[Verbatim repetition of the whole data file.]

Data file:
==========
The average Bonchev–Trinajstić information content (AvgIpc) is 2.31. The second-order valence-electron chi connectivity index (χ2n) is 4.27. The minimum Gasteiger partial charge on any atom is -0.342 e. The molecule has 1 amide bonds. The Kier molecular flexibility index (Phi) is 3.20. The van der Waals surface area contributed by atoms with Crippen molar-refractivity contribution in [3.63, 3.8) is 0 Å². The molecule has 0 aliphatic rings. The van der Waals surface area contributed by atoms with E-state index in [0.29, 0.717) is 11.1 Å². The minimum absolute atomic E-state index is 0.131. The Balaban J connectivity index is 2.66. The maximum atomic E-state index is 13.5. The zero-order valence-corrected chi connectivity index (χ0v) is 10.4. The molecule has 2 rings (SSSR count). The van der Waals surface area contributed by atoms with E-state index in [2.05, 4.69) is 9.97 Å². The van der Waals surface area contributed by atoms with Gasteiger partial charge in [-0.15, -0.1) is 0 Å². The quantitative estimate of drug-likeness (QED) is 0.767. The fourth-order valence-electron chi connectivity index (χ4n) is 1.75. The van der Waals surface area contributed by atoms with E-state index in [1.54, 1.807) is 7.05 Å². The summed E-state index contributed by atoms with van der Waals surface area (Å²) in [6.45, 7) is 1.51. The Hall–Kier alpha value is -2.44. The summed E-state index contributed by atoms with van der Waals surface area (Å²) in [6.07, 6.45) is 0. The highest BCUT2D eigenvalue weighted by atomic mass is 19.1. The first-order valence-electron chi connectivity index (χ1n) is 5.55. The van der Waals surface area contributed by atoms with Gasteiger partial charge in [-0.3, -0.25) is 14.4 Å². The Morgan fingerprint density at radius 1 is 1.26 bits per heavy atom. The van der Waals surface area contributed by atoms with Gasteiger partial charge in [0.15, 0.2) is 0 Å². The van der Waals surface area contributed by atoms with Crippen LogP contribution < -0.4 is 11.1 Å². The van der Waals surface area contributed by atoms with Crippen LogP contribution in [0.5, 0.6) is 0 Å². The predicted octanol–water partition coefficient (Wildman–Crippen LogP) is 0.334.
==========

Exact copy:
The average Bonchev–Trinajstić information content (AvgIpc) is 2.31. The second-order valence-electron chi connectivity index (χ2n) is 4.27. The minimum Gasteiger partial charge on any atom is -0.342 e. The molecule has 1 amide bonds. The Kier molecular flexibility index (Phi) is 3.20. The van der Waals surface area contributed by atoms with Crippen molar-refractivity contribution in [3.63, 3.8) is 0 Å². The molecule has 0 aliphatic rings. The van der Waals surface area contributed by atoms with E-state index in [0.29, 0.717) is 11.1 Å². The minimum absolute atomic E-state index is 0.131. The Balaban J connectivity index is 2.66. The maximum atomic E-state index is 13.5. The zero-order valence-corrected chi connectivity index (χ0v) is 10.4. The molecule has 2 rings (SSSR count). The van der Waals surface area contributed by atoms with E-state index in [2.05, 4.69) is 9.97 Å². The van der Waals surface area contributed by atoms with Gasteiger partial charge in [-0.15, -0.1) is 0 Å². The quantitative estimate of drug-likeness (QED) is 0.767. The fourth-order valence-electron chi connectivity index (χ4n) is 1.75. The van der Waals surface area contributed by atoms with E-state index in [1.54, 1.807) is 7.05 Å². The summed E-state index contributed by atoms with van der Waals surface area (Å²) in [6.45, 7) is 1.51. The Hall–Kier alpha value is -2.44. The summed E-state index contributed by atoms with van der Waals surface area (Å²) in [6.07, 6.45) is 0. The highest BCUT2D eigenvalue weighted by atomic mass is 19.1. The first-order valence-electron chi connectivity index (χ1n) is 5.55. The van der Waals surface area contributed by atoms with Gasteiger partial charge in [-0.3, -0.25) is 14.4 Å². The Morgan fingerprint density at radius 1 is 1.26 bits per heavy atom. The van der Waals surface area contributed by atoms with Gasteiger partial charge in [0.15, 0.2) is 0 Å². The van der Waals surface area contributed by atoms with Crippen LogP contribution < -0.4 is 11.1 Å². The van der Waals surface area contributed by atoms with Crippen LogP contribution in [0.5, 0.6) is 0 Å². The predicted octanol–water partition coefficient (Wildman–Crippen LogP) is 0.334.